Take the next step up the property ladder with these tips for first-time selling.
While you’ve undoubtedly heard the phrase ‘first-time buyer’ when talking about property, what about ‘first-time sellers’? It’s easy to forget that selling a home for the first time can spark the same kind of uncertain emotions as when you bought your first property.
When you bought your current home, you were most likely overwhelmed with the jargon, complexity and stress of the process and commitment. And with a sale and a purchase to juggle, it’s natural to feel bamboozled by your next step on the ladder. There’s a lot of information to take in – but doing some research and familiarising yourself with the home selling process will hold you in good stead.
Selling your home for the first time
Although every sales process will vary, most property transactions go through the same process. Selling can be stressful, but there are ways to keep it (and yourself) on track.
Look at your finances
So, you’ve decided to sell. If you’re selling a house with a mortgage, look at your agreement and balance to see how much remains on your loan and if there are early repayment penalties.
If you’re buying your next property, work out how much you could borrow.
You’ll also need to factor in the costs of selling your home, from repairs to conveyancing to removals.
Get your home ready for the market
‘Staging’ your property is key when selling. To do so effectively, you should put yourself in the shoes of your potential buyers. Would your home attract a single professional, a budding or established family? Stage your home in a way that will attract whoever you think your buyer is likely to be.
Generally, the more neutral, the better. Remove all personal effects on the wall and photos – the buyer needs to envision themselves in the space. Keep it tidy and make minor repairs. Also consider your property’s appearance from the front – first impressions really do count.
Instruct an agent
When selling your home, selecting an estate agent is one of the most important decisions. You’ll want an agent who knows the local area and has experience in selling your type of house. Get to know your local agents by requesting a full house valuation where you can ask agents questions to learn more about their services.
Set your sale price
To sell your home, you will need to get your property valued so you can set a sale price. A house valuation will give you a guide and recommend a price, but ultimately, it’s your decision. Work with your Estate agent who knows the local market and demand. Keep stamp duty brackets in mind as the buyer will take this into consideration.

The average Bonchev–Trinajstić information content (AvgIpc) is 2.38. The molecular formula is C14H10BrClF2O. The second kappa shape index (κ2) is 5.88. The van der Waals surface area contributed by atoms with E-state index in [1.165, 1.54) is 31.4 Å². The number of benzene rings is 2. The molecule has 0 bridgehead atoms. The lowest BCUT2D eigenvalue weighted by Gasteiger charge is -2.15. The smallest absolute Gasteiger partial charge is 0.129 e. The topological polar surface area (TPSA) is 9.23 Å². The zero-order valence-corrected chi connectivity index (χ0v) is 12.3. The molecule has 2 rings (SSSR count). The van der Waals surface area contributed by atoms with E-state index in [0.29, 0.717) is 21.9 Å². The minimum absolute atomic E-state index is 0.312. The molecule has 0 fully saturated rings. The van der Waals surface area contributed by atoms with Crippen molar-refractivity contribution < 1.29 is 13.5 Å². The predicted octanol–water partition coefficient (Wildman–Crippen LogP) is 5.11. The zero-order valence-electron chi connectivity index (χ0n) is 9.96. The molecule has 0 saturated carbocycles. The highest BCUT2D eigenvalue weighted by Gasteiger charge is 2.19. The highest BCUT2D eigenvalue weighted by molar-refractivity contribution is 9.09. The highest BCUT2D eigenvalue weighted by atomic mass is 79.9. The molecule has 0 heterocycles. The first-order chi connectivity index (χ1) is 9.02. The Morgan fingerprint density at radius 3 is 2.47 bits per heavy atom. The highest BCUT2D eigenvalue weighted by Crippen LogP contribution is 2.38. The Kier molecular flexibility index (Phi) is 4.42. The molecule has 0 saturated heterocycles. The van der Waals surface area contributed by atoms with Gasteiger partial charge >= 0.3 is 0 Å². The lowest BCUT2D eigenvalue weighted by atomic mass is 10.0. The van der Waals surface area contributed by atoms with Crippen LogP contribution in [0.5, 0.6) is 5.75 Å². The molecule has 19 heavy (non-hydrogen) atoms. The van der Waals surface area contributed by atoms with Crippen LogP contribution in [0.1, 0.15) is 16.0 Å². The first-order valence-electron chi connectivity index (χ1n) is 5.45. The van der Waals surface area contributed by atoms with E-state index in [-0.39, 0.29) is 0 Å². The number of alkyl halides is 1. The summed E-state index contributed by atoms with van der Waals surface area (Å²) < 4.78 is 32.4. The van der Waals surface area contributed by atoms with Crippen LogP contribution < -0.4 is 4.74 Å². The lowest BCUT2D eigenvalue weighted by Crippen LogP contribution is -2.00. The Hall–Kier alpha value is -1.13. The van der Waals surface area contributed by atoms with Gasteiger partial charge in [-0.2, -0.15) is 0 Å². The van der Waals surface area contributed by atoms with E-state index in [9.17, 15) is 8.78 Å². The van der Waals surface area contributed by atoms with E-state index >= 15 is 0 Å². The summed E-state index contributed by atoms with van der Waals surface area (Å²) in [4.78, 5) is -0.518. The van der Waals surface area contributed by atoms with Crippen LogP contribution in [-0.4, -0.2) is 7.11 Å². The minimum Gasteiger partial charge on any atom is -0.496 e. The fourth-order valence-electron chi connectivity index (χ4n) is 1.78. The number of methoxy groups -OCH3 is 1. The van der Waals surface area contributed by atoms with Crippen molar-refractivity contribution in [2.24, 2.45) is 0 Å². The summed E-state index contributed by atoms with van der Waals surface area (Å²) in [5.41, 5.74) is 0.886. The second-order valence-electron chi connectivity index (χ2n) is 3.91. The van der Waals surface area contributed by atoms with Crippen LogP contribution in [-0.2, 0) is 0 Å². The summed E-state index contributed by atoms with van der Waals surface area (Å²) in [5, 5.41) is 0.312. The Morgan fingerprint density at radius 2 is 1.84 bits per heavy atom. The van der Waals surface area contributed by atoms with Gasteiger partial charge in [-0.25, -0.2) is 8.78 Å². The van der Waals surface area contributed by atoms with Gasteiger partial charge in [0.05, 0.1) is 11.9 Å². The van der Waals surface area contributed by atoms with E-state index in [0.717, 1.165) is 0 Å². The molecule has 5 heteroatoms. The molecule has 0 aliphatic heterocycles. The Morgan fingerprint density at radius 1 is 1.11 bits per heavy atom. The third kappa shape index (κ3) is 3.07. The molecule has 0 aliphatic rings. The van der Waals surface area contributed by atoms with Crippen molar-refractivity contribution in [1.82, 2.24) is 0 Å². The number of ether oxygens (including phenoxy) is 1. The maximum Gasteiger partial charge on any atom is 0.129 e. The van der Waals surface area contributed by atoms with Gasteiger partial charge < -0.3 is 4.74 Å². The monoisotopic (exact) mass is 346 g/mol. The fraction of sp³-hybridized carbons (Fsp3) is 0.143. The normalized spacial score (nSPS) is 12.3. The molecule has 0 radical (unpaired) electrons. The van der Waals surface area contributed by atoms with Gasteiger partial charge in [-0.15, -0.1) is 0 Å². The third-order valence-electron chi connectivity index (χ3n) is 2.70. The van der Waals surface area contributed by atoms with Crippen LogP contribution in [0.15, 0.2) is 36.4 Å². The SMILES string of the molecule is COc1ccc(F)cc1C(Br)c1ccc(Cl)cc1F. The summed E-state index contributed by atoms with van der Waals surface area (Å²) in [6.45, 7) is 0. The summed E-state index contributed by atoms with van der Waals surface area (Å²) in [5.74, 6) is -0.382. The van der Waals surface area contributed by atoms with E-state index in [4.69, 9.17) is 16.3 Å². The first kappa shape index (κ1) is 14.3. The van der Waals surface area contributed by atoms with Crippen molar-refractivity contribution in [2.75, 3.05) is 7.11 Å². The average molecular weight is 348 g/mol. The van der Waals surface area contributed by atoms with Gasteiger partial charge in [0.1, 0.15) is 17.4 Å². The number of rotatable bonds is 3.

- What is the right listing price?
It’s an agonising question when selling your home, as the importance of a successful sale lies in pricing the property right. Listing it for sale at a higher price than what it’s worth puts you at risk of not selling it. Listing it too low, and you leave money on the table. If you start high, work with your agent to not overshoot.
Get an energy performance certificate (EPC)
Every home for sale needs an energy performance certificate (EPC) to be drawn up. This tells the buyer how energy efficient the property is and offers an idea of potential energy costs.
Your estate agent will organise EPC, or you can arrange it yourself and send your agent the certificate.
Choose a solicitor
You’ll need to decide on a solicitor to help sell your home. They are needed to register the buyer as the new legal owners of the property.
Like an estate agent, choosing the right solicitor can mean the difference between a quick sale or a slow, painful process. Seek recommendations from friends and family. Check their credentials and make sure you fully understand their fee structure.
Wait for an offer
The process of selling is very much a waiting game. You may have initial interest but offers can easily fall through so try not to get too excited when you receive an offer.
Consider any offer, no matter how unreasonable it might seem at first. Think about what you need from a home sale before rejecting any offer outright. If you’re certain an offer won’t work for you, politely decline through your agent. If you’re happy with an offer, let your agent know and they will tell the buyer it’s been formally accepted.
Negotiate the contract
Once you have received an offer, it’s time to negotiate. Work through the terms with your solicitor – everything from fixtures and fittings included in the sale to how long it’ll take to complete.
An exchange is when the final contracts are signed and exchanged between acting legal parties. It’s when the sale becomes legally binding, so it’s a big moment for both buyer and seller. It also means there’s no going back (without legal action and significant costs). If the buyer pulls out, they’ll lose their deposit.
During the exchange, you would’ve agreed a completion date. You’ll need to move out by the completion date. Your solicitor will register the transfer of ownership with the land registry and the monies and deed will be transferred. Your estate agent will hand over the keys to your buyer. Then – congratulations – you’ve just sold your first house.
Should I sell first, buy first or do both at the same time?
There’s no one solution to suit everyone. There are advantages and disadvantages to all three options. Ultimately, you can aim to do both at the same time if you’re in a chain. To become a more attractive buyer, be sure to get your home valued and get your property on the market.
List your home for sale
Ready to value your home? To start selling, request a couple of different home valuations from local estate agents to get the ball rolling. With the help of this guide, you’ll know your next steps of selling your home for the first time.